A state may associate with one or more of five different functions depending on the protein functional category (see ‘State functions’ section in Supplementary Material). The channel function is defined with the channel ions, ionic conductance, channel blockers and thermodynamic data on channel gating. Receptor function is defined with bound ligand and dissociation rates. For enzymes, functions are represented for the catalysis with balanced chemical equations. If known, kinetic data of the species for which data were measured in vivo or in vitro are included. For transcription factors, bound DNA sequences with target genes are provided. These functions may overlap for a given protein state—for example, nuclear receptor may function as receptor and transcription factor, receptor tyrosine kinase may function as an enzyme and as a receptor and some ligand-gated channels are also associated with receptor function.
The comparison of data availability between databases (Table 2) highlights the necessity to integrate data through a common platform. SGMP provides data export in various community standardized formats such as SBML (Hucka et al., 2003) and BioPAX (Demir et al., 2010) to facilitate integration of data from disparate databases while using systems biology tools for analysis. One such common use-case is to load a BioPAX file into Cytoscape (Shannon et al., 2003) for analysis (see ‘Data export’ section in Supplementary Material). The data can also be exported in PDF (see ‘PDF export’ section in Supplementary Material).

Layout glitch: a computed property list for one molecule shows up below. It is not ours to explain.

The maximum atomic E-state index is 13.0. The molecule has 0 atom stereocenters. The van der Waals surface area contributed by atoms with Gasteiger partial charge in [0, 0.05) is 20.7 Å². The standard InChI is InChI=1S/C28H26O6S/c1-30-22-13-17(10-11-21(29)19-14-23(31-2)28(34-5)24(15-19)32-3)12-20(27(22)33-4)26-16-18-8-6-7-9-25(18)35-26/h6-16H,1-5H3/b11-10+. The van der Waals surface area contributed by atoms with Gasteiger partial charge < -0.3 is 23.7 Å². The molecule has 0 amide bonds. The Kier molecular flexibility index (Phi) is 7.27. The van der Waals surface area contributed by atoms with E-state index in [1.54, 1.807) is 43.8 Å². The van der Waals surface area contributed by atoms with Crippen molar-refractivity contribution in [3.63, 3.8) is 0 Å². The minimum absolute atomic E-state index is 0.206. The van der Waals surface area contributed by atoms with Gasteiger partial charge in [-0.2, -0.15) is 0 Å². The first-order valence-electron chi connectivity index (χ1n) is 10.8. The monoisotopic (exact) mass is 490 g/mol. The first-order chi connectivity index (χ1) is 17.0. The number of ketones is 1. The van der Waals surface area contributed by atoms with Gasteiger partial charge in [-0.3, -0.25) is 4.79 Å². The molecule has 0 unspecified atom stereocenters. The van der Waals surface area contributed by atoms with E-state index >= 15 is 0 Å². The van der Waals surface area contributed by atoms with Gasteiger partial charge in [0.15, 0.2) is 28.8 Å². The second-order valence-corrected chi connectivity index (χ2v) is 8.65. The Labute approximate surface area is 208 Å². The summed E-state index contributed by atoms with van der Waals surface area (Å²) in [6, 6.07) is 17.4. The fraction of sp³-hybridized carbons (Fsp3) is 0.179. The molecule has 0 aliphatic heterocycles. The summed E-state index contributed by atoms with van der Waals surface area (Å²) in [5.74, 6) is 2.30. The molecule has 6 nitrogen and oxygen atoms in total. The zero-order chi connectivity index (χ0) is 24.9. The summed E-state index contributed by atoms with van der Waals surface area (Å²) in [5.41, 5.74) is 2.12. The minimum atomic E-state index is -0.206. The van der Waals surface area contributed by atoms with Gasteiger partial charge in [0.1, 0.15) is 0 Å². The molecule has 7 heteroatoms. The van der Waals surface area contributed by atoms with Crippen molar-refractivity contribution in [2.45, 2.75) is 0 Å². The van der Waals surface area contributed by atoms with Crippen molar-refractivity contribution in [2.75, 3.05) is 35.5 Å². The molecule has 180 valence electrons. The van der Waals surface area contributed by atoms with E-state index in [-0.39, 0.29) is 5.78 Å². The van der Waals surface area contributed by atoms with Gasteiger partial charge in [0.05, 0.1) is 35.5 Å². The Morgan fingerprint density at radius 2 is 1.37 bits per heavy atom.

The authors would like to thank the present and past SGMP editorial and advisory board members and previous application developers.
Funding: SGMP is funded by NIH/NIGMS Grants (GM078005-05) to UC San Diego.
Conflict of Interest: none declared.